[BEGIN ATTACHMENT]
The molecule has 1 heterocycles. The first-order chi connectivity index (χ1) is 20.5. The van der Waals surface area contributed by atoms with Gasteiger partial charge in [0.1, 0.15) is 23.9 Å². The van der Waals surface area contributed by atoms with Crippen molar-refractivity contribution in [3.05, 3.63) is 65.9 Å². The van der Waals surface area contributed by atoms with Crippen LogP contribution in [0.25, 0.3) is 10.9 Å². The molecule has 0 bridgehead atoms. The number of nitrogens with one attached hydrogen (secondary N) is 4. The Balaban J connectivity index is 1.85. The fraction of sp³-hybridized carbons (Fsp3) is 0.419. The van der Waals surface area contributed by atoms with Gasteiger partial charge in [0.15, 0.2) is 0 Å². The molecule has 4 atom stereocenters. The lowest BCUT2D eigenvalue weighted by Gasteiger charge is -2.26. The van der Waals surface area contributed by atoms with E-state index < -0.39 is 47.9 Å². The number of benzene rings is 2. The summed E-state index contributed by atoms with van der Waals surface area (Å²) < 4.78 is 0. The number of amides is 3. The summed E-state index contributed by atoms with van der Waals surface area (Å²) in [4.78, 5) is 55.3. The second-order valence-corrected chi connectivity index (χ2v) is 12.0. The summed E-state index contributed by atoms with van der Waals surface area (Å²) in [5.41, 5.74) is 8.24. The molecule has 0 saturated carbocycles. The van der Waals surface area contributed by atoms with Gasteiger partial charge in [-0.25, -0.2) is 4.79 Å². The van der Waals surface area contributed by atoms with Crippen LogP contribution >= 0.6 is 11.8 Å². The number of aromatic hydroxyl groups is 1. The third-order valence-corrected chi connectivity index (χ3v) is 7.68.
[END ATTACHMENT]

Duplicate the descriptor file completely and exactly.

The molecule has 1 heterocycles. The first-order chi connectivity index (χ1) is 20.5. The van der Waals surface area contributed by atoms with Gasteiger partial charge in [0.1, 0.15) is 23.9 Å². The van der Waals surface area contributed by atoms with Crippen molar-refractivity contribution in [3.05, 3.63) is 65.9 Å². The van der Waals surface area contributed by atoms with Crippen LogP contribution in [0.25, 0.3) is 10.9 Å². The molecule has 0 bridgehead atoms. The number of nitrogens with one attached hydrogen (secondary N) is 4. The Balaban J connectivity index is 1.85. The fraction of sp³-hybridized carbons (Fsp3) is 0.419. The van der Waals surface area contributed by atoms with Gasteiger partial charge in [0.15, 0.2) is 0 Å². The molecule has 4 atom stereocenters. The lowest BCUT2D eigenvalue weighted by Gasteiger charge is -2.26. The van der Waals surface area contributed by atoms with E-state index < -0.39 is 47.9 Å². The number of benzene rings is 2. The summed E-state index contributed by atoms with van der Waals surface area (Å²) < 4.78 is 0. The number of amides is 3. The summed E-state index contributed by atoms with van der Waals surface area (Å²) in [4.78, 5) is 55.3. The second-order valence-corrected chi connectivity index (χ2v) is 12.0. The summed E-state index contributed by atoms with van der Waals surface area (Å²) in [5.41, 5.74) is 8.24. The molecule has 0 saturated carbocycles. The van der Waals surface area contributed by atoms with Gasteiger partial charge in [-0.25, -0.2) is 4.79 Å². The van der Waals surface area contributed by atoms with Crippen LogP contribution >= 0.6 is 11.8 Å². The number of aromatic hydroxyl groups is 1. The third-order valence-corrected chi connectivity index (χ3v) is 7.68.